An Orphanage for New York

  • Prosperity
  • 1806

The New York Orphan Asylum Society was established in 1806 by a group of concerned women. (These included the recently widowed Mrs. Alexander Hamilton, who was then caring for six children whose mothers and fathers had died.) The women raised private funds and received a donation of land so that children would not have to resort to the local government-run almshouse. In 1807 the cornerstone was laid for a permanent orphanage in Greenwich Village. As they grew up, boys were apprenticed to mechanics or farmers, while girls either entered trades like hatmaking or became servants in private homes. The society cared for more than the children’s material well-being: “They must have religious instruction, moral example, and habits of industry inculcated on their minds,” stated one contemporary maxim. Staying afloat during its early decades through bequests and skilled investing, the society and its successor organizations have now served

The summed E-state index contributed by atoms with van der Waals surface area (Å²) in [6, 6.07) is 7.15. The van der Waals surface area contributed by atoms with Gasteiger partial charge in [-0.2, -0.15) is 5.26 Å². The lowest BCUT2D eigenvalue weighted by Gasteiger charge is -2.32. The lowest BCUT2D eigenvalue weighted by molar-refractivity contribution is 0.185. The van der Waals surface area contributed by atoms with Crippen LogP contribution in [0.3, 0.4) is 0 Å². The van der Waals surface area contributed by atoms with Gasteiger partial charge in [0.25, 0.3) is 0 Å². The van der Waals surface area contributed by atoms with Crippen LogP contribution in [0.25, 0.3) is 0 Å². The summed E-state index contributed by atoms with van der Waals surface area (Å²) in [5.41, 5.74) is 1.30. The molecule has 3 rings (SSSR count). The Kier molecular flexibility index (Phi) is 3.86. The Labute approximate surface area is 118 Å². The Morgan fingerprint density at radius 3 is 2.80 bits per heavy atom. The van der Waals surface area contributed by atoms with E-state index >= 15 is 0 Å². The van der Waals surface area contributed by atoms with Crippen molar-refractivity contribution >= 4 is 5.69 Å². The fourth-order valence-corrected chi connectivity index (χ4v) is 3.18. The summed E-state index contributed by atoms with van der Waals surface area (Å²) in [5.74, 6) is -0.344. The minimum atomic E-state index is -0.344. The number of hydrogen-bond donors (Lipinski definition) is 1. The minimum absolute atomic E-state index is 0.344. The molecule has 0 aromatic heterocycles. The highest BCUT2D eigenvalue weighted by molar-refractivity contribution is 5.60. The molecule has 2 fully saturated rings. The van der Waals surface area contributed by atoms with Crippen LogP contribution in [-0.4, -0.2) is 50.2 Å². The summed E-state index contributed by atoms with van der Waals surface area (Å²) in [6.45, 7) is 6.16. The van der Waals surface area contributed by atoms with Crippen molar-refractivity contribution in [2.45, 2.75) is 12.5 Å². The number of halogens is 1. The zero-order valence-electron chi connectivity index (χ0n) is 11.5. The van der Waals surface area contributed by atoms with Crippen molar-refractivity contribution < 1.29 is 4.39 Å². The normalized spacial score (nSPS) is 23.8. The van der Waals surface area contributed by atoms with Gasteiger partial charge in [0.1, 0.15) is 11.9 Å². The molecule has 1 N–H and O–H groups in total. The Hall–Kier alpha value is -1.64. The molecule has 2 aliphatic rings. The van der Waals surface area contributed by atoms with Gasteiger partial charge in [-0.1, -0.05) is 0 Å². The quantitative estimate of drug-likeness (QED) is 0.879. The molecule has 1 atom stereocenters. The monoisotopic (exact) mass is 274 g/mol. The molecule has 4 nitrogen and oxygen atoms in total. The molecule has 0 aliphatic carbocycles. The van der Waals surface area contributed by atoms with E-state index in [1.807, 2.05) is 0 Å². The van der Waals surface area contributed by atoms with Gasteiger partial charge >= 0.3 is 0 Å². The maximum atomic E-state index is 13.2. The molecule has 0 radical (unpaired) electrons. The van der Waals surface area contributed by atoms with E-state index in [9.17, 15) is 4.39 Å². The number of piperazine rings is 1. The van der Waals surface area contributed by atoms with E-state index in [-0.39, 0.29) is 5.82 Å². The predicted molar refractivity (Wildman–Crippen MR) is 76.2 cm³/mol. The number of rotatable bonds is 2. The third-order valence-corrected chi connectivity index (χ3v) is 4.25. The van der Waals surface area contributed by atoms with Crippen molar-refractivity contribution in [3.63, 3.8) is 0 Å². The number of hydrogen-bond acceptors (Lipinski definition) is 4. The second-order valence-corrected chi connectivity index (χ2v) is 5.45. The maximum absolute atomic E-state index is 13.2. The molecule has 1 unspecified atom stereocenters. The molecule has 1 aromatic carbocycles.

• Joanna Mathews, A Short History of the Orphan Asylum Society (A.D.F. Randolph & Co., 1893)